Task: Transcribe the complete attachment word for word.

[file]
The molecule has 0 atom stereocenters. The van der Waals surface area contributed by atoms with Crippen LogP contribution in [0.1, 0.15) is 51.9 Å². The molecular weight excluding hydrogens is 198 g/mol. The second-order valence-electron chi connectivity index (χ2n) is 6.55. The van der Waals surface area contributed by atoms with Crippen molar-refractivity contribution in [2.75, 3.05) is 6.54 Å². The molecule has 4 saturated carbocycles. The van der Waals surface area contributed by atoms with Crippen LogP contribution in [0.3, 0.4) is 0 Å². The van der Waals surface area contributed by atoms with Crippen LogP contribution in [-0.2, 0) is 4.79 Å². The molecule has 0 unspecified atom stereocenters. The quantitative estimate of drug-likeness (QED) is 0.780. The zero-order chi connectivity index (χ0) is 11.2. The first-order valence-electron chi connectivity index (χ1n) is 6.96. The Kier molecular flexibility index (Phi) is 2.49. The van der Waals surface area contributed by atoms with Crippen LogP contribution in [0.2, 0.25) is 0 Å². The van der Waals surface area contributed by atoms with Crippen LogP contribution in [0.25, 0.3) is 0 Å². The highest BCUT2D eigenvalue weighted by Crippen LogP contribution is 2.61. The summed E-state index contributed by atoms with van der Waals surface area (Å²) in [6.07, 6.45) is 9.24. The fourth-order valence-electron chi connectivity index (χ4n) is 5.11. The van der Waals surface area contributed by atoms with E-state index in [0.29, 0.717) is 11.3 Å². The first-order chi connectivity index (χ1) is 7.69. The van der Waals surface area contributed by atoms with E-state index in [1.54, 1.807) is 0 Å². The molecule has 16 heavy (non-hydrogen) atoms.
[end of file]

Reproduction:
The molecule has 0 atom stereocenters. The van der Waals surface area contributed by atoms with Crippen LogP contribution in [0.1, 0.15) is 51.9 Å². The molecular weight excluding hydrogens is 198 g/mol. The second-order valence-electron chi connectivity index (χ2n) is 6.55. The van der Waals surface area contributed by atoms with Crippen molar-refractivity contribution in [2.75, 3.05) is 6.54 Å². The molecule has 4 saturated carbocycles. The van der Waals surface area contributed by atoms with Crippen LogP contribution in [0.3, 0.4) is 0 Å². The van der Waals surface area contributed by atoms with Crippen LogP contribution in [-0.2, 0) is 4.79 Å². The molecule has 0 unspecified atom stereocenters. The quantitative estimate of drug-likeness (QED) is 0.780. The zero-order chi connectivity index (χ0) is 11.2. The first-order valence-electron chi connectivity index (χ1n) is 6.96. The Kier molecular flexibility index (Phi) is 2.49. The van der Waals surface area contributed by atoms with Crippen LogP contribution in [0.2, 0.25) is 0 Å². The van der Waals surface area contributed by atoms with Crippen LogP contribution in [0.25, 0.3) is 0 Å². The highest BCUT2D eigenvalue weighted by Crippen LogP contribution is 2.61. The summed E-state index contributed by atoms with van der Waals surface area (Å²) in [6.07, 6.45) is 9.24. The fourth-order valence-electron chi connectivity index (χ4n) is 5.11. The van der Waals surface area contributed by atoms with E-state index in [0.29, 0.717) is 11.3 Å². The first-order chi connectivity index (χ1) is 7.69. The van der Waals surface area contributed by atoms with E-state index in [1.54, 1.807) is 0 Å². The molecule has 16 heavy (non-hydrogen) atoms.